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Queen praises young writers as she presents prizes in BBC literary competition

The Queen has praised a group of award-winning young writers for their ability to “conjure magic with your pens” as she celebrated their talent at Buckingham Palace.

Camilla helped host the BBC 500 Words awards ceremony and was credited by writer and comic Charlie Higson, a member of the judging panel alongside Sir Lenny Henry, for ensuring the project returned after a three-year hiatus.

The young finalists had their entries read in the palace’s ballroom by a group of celebrities who included Hollywood star Tom Hiddleston, actor Luke Evans and talent show judge Oti Mabuse.

BBC writing competition reception
The Queen, the BBC 500 Words winners and celebrity readers (Pete Dadds/BBC/PA)

During the ceremony staged last Wednesday, and broadcast in a special episode of the BBC’s The One Show, the Queen highlighted the famous writers who had received honours at Buckingham Palace from Sir Arthur Conan Doyle to Dame Jacqueline Wilson.

Camilla described how even “literary hero” Paddington had tea with Queen Elizabeth II and told the young writers: “Now it is our turn to say hats off to all of you, with or without a marmalade sandwich underneath them!

“You are here for the same reason that geniuses like Quentin Blake and Julia Donaldson were invited to the Palace – because each one of you is a brilliant writer, with the power to conjure magic with your pens and lead us on escapades with your keyboards.

“And all in just 500 Words!”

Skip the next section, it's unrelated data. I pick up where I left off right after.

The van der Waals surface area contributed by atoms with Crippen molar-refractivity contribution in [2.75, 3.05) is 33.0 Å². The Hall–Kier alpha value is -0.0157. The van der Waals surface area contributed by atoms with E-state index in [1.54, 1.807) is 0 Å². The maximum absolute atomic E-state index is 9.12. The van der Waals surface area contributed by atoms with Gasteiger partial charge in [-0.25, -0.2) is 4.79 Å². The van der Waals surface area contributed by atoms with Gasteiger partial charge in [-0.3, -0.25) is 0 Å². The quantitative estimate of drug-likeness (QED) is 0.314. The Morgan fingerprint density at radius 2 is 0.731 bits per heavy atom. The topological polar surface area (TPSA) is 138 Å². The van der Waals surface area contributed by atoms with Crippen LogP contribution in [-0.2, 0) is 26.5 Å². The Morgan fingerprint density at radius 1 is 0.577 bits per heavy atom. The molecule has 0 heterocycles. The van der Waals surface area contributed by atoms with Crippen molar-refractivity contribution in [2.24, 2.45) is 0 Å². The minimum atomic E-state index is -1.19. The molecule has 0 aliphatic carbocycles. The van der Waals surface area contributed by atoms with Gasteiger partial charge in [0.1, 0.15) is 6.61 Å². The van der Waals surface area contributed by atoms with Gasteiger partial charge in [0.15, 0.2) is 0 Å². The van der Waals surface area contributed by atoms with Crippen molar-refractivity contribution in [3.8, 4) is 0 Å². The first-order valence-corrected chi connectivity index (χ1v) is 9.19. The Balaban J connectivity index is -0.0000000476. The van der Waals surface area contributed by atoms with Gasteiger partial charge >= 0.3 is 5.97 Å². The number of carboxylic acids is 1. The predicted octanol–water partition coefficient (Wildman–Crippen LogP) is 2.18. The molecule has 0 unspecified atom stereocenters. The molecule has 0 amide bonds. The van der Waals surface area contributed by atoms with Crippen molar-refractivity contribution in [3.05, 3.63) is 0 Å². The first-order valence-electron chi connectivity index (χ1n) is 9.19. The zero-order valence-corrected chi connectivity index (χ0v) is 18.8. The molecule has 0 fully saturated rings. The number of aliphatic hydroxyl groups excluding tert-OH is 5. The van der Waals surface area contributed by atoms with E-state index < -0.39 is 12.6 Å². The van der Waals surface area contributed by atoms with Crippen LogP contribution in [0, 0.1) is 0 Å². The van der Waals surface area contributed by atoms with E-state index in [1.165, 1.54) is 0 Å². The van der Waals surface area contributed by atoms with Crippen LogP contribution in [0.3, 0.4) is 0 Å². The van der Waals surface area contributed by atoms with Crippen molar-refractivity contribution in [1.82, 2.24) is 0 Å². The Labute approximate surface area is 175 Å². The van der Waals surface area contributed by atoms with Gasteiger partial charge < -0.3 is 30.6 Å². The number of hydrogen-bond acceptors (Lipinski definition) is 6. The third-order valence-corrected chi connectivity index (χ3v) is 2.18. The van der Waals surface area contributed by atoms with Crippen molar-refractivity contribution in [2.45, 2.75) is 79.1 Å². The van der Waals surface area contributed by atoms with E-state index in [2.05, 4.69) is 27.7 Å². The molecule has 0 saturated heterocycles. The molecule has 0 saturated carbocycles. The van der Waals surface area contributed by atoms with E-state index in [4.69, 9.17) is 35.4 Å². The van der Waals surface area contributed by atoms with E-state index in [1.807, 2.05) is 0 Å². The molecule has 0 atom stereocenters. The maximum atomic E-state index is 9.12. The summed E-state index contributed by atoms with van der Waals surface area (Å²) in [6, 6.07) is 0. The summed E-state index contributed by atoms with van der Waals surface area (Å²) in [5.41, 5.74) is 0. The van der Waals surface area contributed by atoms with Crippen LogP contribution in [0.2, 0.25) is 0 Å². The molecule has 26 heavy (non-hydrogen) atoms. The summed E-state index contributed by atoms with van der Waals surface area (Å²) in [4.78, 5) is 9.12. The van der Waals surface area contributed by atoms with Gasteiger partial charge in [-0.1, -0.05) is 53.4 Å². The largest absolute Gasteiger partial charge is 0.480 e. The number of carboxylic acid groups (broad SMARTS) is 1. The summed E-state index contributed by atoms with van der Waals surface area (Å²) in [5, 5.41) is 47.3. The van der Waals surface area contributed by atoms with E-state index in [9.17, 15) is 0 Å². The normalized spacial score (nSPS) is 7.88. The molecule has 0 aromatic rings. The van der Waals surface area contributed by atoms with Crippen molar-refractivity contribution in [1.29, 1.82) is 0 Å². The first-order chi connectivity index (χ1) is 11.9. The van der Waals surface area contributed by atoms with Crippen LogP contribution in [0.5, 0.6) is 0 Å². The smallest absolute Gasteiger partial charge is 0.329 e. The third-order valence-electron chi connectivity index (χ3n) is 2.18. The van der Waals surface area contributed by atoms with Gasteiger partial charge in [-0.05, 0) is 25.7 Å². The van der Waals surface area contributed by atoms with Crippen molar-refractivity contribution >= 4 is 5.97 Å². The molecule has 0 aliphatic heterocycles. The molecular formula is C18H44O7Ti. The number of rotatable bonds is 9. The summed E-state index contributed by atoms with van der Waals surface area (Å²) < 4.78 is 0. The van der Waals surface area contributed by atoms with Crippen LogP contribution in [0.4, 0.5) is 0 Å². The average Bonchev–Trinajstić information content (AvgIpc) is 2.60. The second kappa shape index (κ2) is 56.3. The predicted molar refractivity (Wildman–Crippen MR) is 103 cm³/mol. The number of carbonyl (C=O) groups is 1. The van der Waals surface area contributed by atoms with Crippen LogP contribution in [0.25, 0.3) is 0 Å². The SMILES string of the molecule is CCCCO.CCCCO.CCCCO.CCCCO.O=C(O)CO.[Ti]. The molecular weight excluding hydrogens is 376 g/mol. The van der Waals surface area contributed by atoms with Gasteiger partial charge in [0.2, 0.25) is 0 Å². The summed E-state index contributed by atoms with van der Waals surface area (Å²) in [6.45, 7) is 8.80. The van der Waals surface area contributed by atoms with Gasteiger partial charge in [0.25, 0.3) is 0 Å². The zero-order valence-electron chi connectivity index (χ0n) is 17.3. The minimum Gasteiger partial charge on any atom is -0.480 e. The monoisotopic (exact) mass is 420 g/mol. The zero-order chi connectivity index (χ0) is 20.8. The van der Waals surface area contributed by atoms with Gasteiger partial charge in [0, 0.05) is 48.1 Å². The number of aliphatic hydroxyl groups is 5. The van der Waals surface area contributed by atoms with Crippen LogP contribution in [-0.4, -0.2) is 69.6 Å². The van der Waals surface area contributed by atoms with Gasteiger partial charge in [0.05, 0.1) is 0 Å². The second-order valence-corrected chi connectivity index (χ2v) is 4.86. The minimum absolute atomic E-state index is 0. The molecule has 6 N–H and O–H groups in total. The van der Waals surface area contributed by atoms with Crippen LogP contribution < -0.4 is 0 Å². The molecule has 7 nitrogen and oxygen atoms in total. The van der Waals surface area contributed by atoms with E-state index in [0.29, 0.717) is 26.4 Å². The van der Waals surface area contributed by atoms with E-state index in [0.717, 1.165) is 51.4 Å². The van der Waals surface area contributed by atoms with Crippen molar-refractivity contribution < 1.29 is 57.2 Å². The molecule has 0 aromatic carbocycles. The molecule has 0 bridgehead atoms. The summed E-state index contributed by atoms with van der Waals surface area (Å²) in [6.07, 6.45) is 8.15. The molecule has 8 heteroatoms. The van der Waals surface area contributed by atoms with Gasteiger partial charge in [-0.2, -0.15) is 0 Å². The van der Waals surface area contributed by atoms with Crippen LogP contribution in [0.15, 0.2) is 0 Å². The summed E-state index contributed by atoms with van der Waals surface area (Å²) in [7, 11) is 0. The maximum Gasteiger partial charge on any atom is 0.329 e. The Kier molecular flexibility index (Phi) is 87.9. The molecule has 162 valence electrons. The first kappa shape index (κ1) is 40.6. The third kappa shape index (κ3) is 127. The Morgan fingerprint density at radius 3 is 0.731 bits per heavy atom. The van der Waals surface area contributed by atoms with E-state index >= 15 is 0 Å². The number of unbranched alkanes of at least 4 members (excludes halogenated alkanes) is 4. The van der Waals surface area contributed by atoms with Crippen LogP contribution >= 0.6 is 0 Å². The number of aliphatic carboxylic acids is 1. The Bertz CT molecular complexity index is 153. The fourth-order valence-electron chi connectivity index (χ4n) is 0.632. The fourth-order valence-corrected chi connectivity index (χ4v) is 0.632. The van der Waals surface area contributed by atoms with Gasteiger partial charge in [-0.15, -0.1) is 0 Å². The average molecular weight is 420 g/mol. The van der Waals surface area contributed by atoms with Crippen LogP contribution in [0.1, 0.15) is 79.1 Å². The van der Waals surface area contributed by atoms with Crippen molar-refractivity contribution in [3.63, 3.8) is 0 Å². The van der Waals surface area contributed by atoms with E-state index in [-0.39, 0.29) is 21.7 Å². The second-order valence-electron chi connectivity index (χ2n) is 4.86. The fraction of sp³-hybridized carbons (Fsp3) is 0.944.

Camilla is an avid reader, patron of a number of literary organisations and has been supporting the children’s writing competition since 2015.

BBC writing competition reception
The Queen with Malorie Blackman from the BBC 500 Words judging panel (Chris Jackson/PA)

Since it was launched in 2011 by Chris Evans on the Radio 2 Breakfast Show, the competition has received more than one million stories from children throughout the UK.

Last year, entrants in two age categories, five to seven-year-olds and eight to 11-year-olds, were asked to use their creativity and write the story they wanted to read for bronze, silver and gold prizes, with the Queen presenting the top awards.

She told the guests who included the prize winners and their parents: “Over the years, it has actually turned into half a billion words that have been written, typed, scribbled and tumbled onto thousands of pages by children across the UK, read by an army of volunteers and then sent to Oxford University Press to form the biggest collection of children’s writing in the world.”